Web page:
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As you may have noticed from the previous post, ‘Creating Space for God’ by Henri Nouwin, Meg and I are seeking to carve out this corner of WordPress to simply have a space and an outlet where we can express ourselves, and begin to articulate the journey of life we are currently traveling. We long for this to be a garden where ideas, experiences, honesty and vulnerabilty can be the soil where creativity emerges, and we can all grow together as we seek to know and follow the Lord.
We invite you into this space because we need you! We need you so that we grow, find meaning, and fellowship together on this journey. I (Ken) really long to add value to my world, and share what we are learning. We need this space to challenge oursleves, to give voice to the musings that rummble around in our heart’s and minds.
Andy Crouch wrote a book called Culture Making: Recovering Our Creative Calling that has had a tremendous impact on me, and is still reshaping my paragim concerning my role in engaging culture. In the book, he talks about the Culture Shift we are currently in the middle of, and the mandate the the church has in engaging and creating culture. In this book he unpacks the role and authority God has given man to cultivate and keep the garden. This mandate goes to the core of mankind’s idenity and purpose. God has given us this priviledged responsibility to cultivate and steward the works He has put under our authority. I share these thoughts with you because they help communicate why we are starting this blog, and what we long for in the process of creating it.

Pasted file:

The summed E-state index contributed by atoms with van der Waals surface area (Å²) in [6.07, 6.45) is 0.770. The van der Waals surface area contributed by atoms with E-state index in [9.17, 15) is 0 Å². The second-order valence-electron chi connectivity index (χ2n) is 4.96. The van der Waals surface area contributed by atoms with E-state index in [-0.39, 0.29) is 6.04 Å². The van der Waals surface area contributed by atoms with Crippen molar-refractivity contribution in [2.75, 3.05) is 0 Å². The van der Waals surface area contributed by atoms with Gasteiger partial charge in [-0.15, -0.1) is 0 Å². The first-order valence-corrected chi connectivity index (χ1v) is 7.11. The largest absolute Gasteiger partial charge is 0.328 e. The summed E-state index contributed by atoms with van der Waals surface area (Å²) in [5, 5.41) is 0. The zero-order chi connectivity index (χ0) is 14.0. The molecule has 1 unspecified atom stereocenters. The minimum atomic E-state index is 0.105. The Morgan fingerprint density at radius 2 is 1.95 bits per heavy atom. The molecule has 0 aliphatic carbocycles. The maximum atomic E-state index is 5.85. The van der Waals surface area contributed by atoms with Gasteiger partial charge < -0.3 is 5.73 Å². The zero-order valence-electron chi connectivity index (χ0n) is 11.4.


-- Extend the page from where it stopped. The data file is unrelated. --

Take a minute me and visit a thought or two Andy sets forth in this book.
“Genesis 1 is a sequence of acts of ordering, as the Creator gradually carves out a habitable environment. The first chapter of Genesis records a series of divisions-order from chaos, light from darkness, heaven from earth, sea from land- each of which makes the world more amenable for the flourishing of creativity. Another way of putting these two features of creation is to say that Genesis presents God as both Creator and Ruler of the universe. Creators are those who make something new; rulers are those who maintain order and separation. As an American I’m aware that I tend to celebrate creators and am suspicious of rulers. Our nation’s history began, after all, with the overthrow of a ruler and the creation of a novel form of government. In America, though not at many other times and places in history, innovation is prized more than conservation. The idea that the world’s Creator is also its Ruler-that order accompanies creativity-may strike us as suspicious and unfamiliar.
Yet creativity cannot exist without order-a structure within which creation can happen. On a cosmic level the extraordinary profusion of species could never survive if the world were an undifferentiated soup of elements. This is true of human creativity too. Without the darkened box of a theater, films would lose their compelling power. Without the lines and spaces that make up written English, this book would be a soup of letters. Creativity requires cosmos-it requires an ordered environment.
So in a way the Creator’s greatest gift to his creation is the gift of structure-not a structure which locks the world, let alone the Creator himself, into eternal mechanical repetition, but a structure which provides freedom. And those who are made in his image will also be both creators and rulers. They will have a unique capacity to create-perhaps not to call something out of nothing in quite the way that God does in Genesis 1:1, but to reshape what exists into something genuinely new. And they will have a responsibility to care for what God has made-“The LORD God took the man and put him in the garden of Eden to till it and keep it” (Gen 2:15). They will sort out the cultivated from the wild. Human beings will be gardeners.”
“If there is a constructive way forward for Christians in the midst of our broken but also beautiful cultures, it will require us to recover these two biblical postures of cultivation and creation. And that recovery will involve revisiting the biblical story itself, where we discover that God is more intimately and eternally concerned with culture than we have yet come to believe.”
― Andy Crouch, Culture Making: Recovering Our Creative Calling